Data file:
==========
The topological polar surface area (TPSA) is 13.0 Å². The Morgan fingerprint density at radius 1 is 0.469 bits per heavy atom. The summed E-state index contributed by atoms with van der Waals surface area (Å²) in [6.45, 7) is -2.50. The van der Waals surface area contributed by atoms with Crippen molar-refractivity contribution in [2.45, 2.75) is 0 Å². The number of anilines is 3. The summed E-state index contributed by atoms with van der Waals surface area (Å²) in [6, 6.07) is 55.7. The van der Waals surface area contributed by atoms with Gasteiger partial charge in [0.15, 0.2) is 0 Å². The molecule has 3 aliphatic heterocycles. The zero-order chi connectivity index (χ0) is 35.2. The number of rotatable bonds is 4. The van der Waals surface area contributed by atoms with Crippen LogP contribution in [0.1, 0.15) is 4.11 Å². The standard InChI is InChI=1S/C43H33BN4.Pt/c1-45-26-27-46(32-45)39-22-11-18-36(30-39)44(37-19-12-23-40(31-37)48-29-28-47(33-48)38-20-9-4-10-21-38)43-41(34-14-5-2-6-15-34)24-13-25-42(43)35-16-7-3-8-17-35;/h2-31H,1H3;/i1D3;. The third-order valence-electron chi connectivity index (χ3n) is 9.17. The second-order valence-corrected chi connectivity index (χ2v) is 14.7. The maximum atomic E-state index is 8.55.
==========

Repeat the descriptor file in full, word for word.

The topological polar surface area (TPSA) is 13.0 Å². The Morgan fingerprint density at radius 1 is 0.469 bits per heavy atom. The summed E-state index contributed by atoms with van der Waals surface area (Å²) in [6.45, 7) is -2.50. The van der Waals surface area contributed by atoms with Crippen molar-refractivity contribution in [2.45, 2.75) is 0 Å². The number of anilines is 3. The summed E-state index contributed by atoms with van der Waals surface area (Å²) in [6, 6.07) is 55.7. The van der Waals surface area contributed by atoms with Gasteiger partial charge in [0.15, 0.2) is 0 Å². The molecule has 3 aliphatic heterocycles. The zero-order chi connectivity index (χ0) is 35.2. The number of rotatable bonds is 4. The van der Waals surface area contributed by atoms with Crippen LogP contribution in [0.1, 0.15) is 4.11 Å². The standard InChI is InChI=1S/C43H33BN4.Pt/c1-45-26-27-46(32-45)39-22-11-18-36(30-39)44(37-19-12-23-40(31-37)48-29-28-47(33-48)38-20-9-4-10-21-38)43-41(34-14-5-2-6-15-34)24-13-25-42(43)35-16-7-3-8-17-35;/h2-31H,1H3;/i1D3;. The third-order valence-electron chi connectivity index (χ3n) is 9.17. The second-order valence-corrected chi connectivity index (χ2v) is 14.7. The maximum atomic E-state index is 8.55.